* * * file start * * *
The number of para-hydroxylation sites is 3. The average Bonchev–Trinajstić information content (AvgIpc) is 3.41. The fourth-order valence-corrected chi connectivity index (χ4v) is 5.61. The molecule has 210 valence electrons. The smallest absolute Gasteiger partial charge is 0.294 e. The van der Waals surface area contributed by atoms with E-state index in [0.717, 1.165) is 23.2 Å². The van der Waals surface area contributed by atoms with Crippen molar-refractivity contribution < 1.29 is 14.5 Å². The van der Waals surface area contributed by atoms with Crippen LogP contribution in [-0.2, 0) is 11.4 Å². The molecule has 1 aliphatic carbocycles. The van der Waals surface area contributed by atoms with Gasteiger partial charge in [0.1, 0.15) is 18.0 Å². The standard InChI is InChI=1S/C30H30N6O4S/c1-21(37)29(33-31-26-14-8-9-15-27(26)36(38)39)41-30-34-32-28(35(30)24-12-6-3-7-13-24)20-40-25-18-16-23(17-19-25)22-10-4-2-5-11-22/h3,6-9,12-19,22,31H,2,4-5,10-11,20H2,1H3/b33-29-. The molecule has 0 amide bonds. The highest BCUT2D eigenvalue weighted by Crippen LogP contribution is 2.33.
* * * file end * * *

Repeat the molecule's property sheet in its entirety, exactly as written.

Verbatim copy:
The number of para-hydroxylation sites is 3. The average Bonchev–Trinajstić information content (AvgIpc) is 3.41. The fourth-order valence-corrected chi connectivity index (χ4v) is 5.61. The molecule has 210 valence electrons. The smallest absolute Gasteiger partial charge is 0.294 e. The van der Waals surface area contributed by atoms with E-state index in [0.717, 1.165) is 23.2 Å². The van der Waals surface area contributed by atoms with Crippen molar-refractivity contribution < 1.29 is 14.5 Å². The van der Waals surface area contributed by atoms with Crippen LogP contribution in [-0.2, 0) is 11.4 Å². The molecule has 1 aliphatic carbocycles. The van der Waals surface area contributed by atoms with Gasteiger partial charge in [0.1, 0.15) is 18.0 Å². The standard InChI is InChI=1S/C30H30N6O4S/c1-21(37)29(33-31-26-14-8-9-15-27(26)36(38)39)41-30-34-32-28(35(30)24-12-6-3-7-13-24)20-40-25-18-16-23(17-19-25)22-10-4-2-5-11-22/h3,6-9,12-19,22,31H,2,4-5,10-11,20H2,1H3/b33-29-. The molecule has 0 amide bonds. The highest BCUT2D eigenvalue weighted by Crippen LogP contribution is 2.33.